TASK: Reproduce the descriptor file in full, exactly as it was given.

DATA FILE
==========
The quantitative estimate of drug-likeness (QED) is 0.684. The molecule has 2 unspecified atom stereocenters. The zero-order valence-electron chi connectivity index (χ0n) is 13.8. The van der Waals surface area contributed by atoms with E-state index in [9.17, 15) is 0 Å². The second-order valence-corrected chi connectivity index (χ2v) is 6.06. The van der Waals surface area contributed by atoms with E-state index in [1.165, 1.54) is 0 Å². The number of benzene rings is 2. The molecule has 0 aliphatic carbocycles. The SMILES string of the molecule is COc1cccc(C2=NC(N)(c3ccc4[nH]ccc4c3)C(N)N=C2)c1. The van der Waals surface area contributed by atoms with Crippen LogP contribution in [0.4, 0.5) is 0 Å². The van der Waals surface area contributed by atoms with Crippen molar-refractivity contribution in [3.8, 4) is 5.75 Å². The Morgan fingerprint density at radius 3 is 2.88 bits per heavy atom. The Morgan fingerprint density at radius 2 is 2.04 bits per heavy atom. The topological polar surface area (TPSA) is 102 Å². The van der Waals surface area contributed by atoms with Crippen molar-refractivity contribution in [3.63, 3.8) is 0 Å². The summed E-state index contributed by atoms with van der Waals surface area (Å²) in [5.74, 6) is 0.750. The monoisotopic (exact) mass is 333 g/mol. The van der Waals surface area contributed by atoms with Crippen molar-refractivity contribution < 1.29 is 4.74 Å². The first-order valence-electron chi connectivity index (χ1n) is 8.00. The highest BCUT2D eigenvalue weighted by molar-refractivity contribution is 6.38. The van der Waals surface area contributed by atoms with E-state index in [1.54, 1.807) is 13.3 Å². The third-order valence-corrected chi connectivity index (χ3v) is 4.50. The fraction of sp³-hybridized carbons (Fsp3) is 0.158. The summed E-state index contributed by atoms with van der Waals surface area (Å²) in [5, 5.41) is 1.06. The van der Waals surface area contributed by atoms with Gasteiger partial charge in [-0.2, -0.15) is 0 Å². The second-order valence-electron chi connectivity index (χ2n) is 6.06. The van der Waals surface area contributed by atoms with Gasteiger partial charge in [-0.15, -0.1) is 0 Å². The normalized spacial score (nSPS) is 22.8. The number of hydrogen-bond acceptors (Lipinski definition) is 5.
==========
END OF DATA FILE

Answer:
The quantitative estimate of drug-likeness (QED) is 0.684. The molecule has 2 unspecified atom stereocenters. The zero-order valence-electron chi connectivity index (χ0n) is 13.8. The van der Waals surface area contributed by atoms with E-state index in [9.17, 15) is 0 Å². The second-order valence-corrected chi connectivity index (χ2v) is 6.06. The van der Waals surface area contributed by atoms with E-state index in [1.165, 1.54) is 0 Å². The number of benzene rings is 2. The molecule has 0 aliphatic carbocycles. The SMILES string of the molecule is COc1cccc(C2=NC(N)(c3ccc4[nH]ccc4c3)C(N)N=C2)c1. The van der Waals surface area contributed by atoms with Crippen LogP contribution in [0.4, 0.5) is 0 Å². The van der Waals surface area contributed by atoms with Crippen molar-refractivity contribution in [3.8, 4) is 5.75 Å². The Morgan fingerprint density at radius 3 is 2.88 bits per heavy atom. The Morgan fingerprint density at radius 2 is 2.04 bits per heavy atom. The topological polar surface area (TPSA) is 102 Å². The van der Waals surface area contributed by atoms with Crippen molar-refractivity contribution in [3.63, 3.8) is 0 Å². The summed E-state index contributed by atoms with van der Waals surface area (Å²) in [5.74, 6) is 0.750. The monoisotopic (exact) mass is 333 g/mol. The van der Waals surface area contributed by atoms with Crippen molar-refractivity contribution < 1.29 is 4.74 Å². The first-order valence-electron chi connectivity index (χ1n) is 8.00. The highest BCUT2D eigenvalue weighted by molar-refractivity contribution is 6.38. The van der Waals surface area contributed by atoms with E-state index in [1.54, 1.807) is 13.3 Å². The third-order valence-corrected chi connectivity index (χ3v) is 4.50. The fraction of sp³-hybridized carbons (Fsp3) is 0.158. The summed E-state index contributed by atoms with van der Waals surface area (Å²) in [5, 5.41) is 1.06. The van der Waals surface area contributed by atoms with Gasteiger partial charge in [-0.2, -0.15) is 0 Å². The second-order valence-electron chi connectivity index (χ2n) is 6.06. The van der Waals surface area contributed by atoms with Gasteiger partial charge in [-0.15, -0.1) is 0 Å². The normalized spacial score (nSPS) is 22.8. The number of hydrogen-bond acceptors (Lipinski definition) is 5.